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Above the Glass

It’s never too early to meet hockey’s future

The World Juniors have just gotten underway, but alas Team Canada’s jerseys do not have the names of Portland Winterhawks on them. Good thing Team Switzerland will play later today, led by Flames top prospect Sven Bartschi. Here in Portland, our motto for the next week is Go Switzerland! But let’s not forget that elsewhere in Canada, hockey’s future is playing in the World U-17 Hockey Challenge. The Winterhawks are proudly represented in this tournament by rookie sensation Nic Petan, who is all of 16. He has the privilege of playing on a line this year with Sven and Ty Rattie, and together they have collectively already racked up more than 130 points this season. It may be a little early to make draft predictions about Nic, but you may want to put him on the radar now. Because his frequency is about to get very loud.

The math: Nic played for the Winterhawks in three games as a 15-year-old last season, earning his first career point with an assist in his WHL debut on Dec. 18 at Seattle. But he spent most of last season with the Greater Vancouver Canadians of the BC Major Midget League, where he posted a team-high 49 points (19 goals, 30 assists) in 35 games. He was Portland’s first round pick, 16th overall, of the 2010 WHL Bantam Draft.* He shoots left, he plays Center and his birthday is March 22, 1995. So far this season Nic has racked up 23 points (8 goals, 15 assists) in 35 games played.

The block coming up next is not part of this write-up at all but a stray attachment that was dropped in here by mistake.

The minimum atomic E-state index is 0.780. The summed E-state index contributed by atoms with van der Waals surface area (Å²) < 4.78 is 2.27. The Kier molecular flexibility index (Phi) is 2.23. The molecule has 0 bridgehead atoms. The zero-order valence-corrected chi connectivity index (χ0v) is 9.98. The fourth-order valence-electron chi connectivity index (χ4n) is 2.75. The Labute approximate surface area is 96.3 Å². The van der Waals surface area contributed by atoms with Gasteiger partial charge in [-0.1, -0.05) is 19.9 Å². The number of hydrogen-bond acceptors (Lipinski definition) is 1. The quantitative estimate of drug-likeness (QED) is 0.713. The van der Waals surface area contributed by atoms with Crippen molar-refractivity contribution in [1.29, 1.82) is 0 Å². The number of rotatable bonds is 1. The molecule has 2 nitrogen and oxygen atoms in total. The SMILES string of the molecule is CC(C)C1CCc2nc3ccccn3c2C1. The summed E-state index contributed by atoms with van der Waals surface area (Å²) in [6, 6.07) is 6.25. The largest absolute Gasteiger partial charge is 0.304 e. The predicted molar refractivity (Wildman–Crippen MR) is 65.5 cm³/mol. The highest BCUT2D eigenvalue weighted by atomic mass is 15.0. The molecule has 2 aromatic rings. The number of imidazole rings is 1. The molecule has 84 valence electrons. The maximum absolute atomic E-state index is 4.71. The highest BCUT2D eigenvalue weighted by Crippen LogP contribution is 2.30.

He’s on Twitter, but of course: @petan19.

He understands the value of hard work: When I profiled Nic earlier this year for the Winterhawks Booster Club Newsletter, I had to wait for him to finish practice, where he was one of the last players off the ice. So it’s no surprise that when I asked him what advice he’d give to young players about making it to the next level of their hockey career, he told me “Always have a good work ethic and never give up. A lot of practice helps. I’ve always worked hard, and that’s what brought me to this level.”